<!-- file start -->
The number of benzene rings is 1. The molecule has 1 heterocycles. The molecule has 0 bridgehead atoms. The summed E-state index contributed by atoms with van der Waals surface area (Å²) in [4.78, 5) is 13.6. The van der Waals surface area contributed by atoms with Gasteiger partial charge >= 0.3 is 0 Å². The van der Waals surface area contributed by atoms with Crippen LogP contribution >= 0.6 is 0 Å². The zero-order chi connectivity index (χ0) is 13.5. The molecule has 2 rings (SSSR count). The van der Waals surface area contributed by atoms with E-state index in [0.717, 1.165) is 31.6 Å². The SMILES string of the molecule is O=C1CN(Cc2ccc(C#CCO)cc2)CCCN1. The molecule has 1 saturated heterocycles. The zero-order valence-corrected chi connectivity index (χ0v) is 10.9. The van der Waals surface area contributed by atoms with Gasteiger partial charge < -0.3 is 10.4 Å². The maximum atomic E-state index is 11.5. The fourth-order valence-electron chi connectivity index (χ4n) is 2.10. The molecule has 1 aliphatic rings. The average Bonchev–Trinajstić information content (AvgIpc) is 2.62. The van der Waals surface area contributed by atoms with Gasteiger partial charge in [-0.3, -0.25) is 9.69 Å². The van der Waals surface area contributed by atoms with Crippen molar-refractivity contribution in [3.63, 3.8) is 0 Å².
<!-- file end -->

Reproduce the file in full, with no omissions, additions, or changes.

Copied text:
The number of benzene rings is 1. The molecule has 1 heterocycles. The molecule has 0 bridgehead atoms. The summed E-state index contributed by atoms with van der Waals surface area (Å²) in [4.78, 5) is 13.6. The van der Waals surface area contributed by atoms with Gasteiger partial charge >= 0.3 is 0 Å². The van der Waals surface area contributed by atoms with Crippen LogP contribution >= 0.6 is 0 Å². The zero-order chi connectivity index (χ0) is 13.5. The molecule has 2 rings (SSSR count). The van der Waals surface area contributed by atoms with E-state index in [0.717, 1.165) is 31.6 Å². The SMILES string of the molecule is O=C1CN(Cc2ccc(C#CCO)cc2)CCCN1. The molecule has 1 saturated heterocycles. The zero-order valence-corrected chi connectivity index (χ0v) is 10.9. The van der Waals surface area contributed by atoms with Gasteiger partial charge < -0.3 is 10.4 Å². The maximum atomic E-state index is 11.5. The fourth-order valence-electron chi connectivity index (χ4n) is 2.10. The molecule has 1 aliphatic rings. The average Bonchev–Trinajstić information content (AvgIpc) is 2.62. The van der Waals surface area contributed by atoms with Gasteiger partial charge in [-0.3, -0.25) is 9.69 Å². The van der Waals surface area contributed by atoms with Crippen molar-refractivity contribution in [3.63, 3.8) is 0 Å².